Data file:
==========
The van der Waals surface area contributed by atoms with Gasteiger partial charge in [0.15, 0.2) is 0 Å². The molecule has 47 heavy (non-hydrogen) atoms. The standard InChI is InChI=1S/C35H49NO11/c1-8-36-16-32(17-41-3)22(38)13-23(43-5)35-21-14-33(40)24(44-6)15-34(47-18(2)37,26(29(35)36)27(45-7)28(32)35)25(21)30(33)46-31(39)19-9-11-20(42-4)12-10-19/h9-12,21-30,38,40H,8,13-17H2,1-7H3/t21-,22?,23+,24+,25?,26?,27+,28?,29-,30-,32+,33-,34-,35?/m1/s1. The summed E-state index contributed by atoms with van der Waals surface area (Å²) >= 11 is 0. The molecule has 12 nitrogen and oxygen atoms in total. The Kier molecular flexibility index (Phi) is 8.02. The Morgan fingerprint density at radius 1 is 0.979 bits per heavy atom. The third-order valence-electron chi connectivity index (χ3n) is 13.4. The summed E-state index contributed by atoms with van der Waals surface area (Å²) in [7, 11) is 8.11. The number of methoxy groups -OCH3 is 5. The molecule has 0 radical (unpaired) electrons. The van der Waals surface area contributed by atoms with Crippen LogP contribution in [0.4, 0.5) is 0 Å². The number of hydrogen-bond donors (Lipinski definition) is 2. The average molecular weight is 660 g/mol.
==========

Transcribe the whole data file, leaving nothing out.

The van der Waals surface area contributed by atoms with Gasteiger partial charge in [0.15, 0.2) is 0 Å². The molecule has 47 heavy (non-hydrogen) atoms. The standard InChI is InChI=1S/C35H49NO11/c1-8-36-16-32(17-41-3)22(38)13-23(43-5)35-21-14-33(40)24(44-6)15-34(47-18(2)37,26(29(35)36)27(45-7)28(32)35)25(21)30(33)46-31(39)19-9-11-20(42-4)12-10-19/h9-12,21-30,38,40H,8,13-17H2,1-7H3/t21-,22?,23+,24+,25?,26?,27+,28?,29-,30-,32+,33-,34-,35?/m1/s1. The summed E-state index contributed by atoms with van der Waals surface area (Å²) >= 11 is 0. The molecule has 12 nitrogen and oxygen atoms in total. The Kier molecular flexibility index (Phi) is 8.02. The Morgan fingerprint density at radius 1 is 0.979 bits per heavy atom. The third-order valence-electron chi connectivity index (χ3n) is 13.4. The summed E-state index contributed by atoms with van der Waals surface area (Å²) in [7, 11) is 8.11. The number of methoxy groups -OCH3 is 5. The molecule has 0 radical (unpaired) electrons. The van der Waals surface area contributed by atoms with Crippen LogP contribution in [0.4, 0.5) is 0 Å². The number of hydrogen-bond donors (Lipinski definition) is 2. The average molecular weight is 660 g/mol.